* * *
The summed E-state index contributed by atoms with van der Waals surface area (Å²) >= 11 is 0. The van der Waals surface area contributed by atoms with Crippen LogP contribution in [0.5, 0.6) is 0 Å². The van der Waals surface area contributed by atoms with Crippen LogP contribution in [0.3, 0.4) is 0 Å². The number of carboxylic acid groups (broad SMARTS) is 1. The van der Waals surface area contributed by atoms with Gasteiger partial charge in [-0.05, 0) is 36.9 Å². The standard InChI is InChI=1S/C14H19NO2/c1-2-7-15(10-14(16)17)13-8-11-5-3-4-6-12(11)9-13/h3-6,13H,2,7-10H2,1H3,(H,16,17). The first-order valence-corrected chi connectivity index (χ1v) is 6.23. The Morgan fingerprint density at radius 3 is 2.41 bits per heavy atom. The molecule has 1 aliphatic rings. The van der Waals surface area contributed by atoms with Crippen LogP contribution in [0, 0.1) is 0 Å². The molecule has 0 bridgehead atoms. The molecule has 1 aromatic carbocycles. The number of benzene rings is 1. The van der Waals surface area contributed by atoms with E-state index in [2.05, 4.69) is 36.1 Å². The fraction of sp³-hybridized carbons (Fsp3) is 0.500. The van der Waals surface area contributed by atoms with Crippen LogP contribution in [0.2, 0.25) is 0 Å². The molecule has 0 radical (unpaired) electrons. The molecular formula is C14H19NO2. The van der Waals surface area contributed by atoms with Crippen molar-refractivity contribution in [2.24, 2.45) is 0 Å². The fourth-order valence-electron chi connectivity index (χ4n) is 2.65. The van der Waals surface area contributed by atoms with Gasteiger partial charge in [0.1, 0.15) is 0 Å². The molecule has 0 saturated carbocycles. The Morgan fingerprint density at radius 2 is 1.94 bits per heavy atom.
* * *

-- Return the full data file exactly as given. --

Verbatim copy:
The summed E-state index contributed by atoms with van der Waals surface area (Å²) >= 11 is 0. The van der Waals surface area contributed by atoms with Crippen LogP contribution in [0.5, 0.6) is 0 Å². The van der Waals surface area contributed by atoms with Crippen LogP contribution in [0.3, 0.4) is 0 Å². The number of carboxylic acid groups (broad SMARTS) is 1. The van der Waals surface area contributed by atoms with Gasteiger partial charge in [-0.05, 0) is 36.9 Å². The standard InChI is InChI=1S/C14H19NO2/c1-2-7-15(10-14(16)17)13-8-11-5-3-4-6-12(11)9-13/h3-6,13H,2,7-10H2,1H3,(H,16,17). The first-order valence-corrected chi connectivity index (χ1v) is 6.23. The Morgan fingerprint density at radius 3 is 2.41 bits per heavy atom. The molecule has 1 aliphatic rings. The van der Waals surface area contributed by atoms with Crippen LogP contribution in [0, 0.1) is 0 Å². The molecule has 0 bridgehead atoms. The molecule has 1 aromatic carbocycles. The number of benzene rings is 1. The van der Waals surface area contributed by atoms with E-state index in [2.05, 4.69) is 36.1 Å². The fraction of sp³-hybridized carbons (Fsp3) is 0.500. The van der Waals surface area contributed by atoms with Crippen LogP contribution in [0.2, 0.25) is 0 Å². The molecule has 0 radical (unpaired) electrons. The molecular formula is C14H19NO2. The van der Waals surface area contributed by atoms with Crippen molar-refractivity contribution in [2.24, 2.45) is 0 Å². The fourth-order valence-electron chi connectivity index (χ4n) is 2.65. The van der Waals surface area contributed by atoms with Gasteiger partial charge in [0.1, 0.15) is 0 Å². The molecule has 0 saturated carbocycles. The Morgan fingerprint density at radius 2 is 1.94 bits per heavy atom.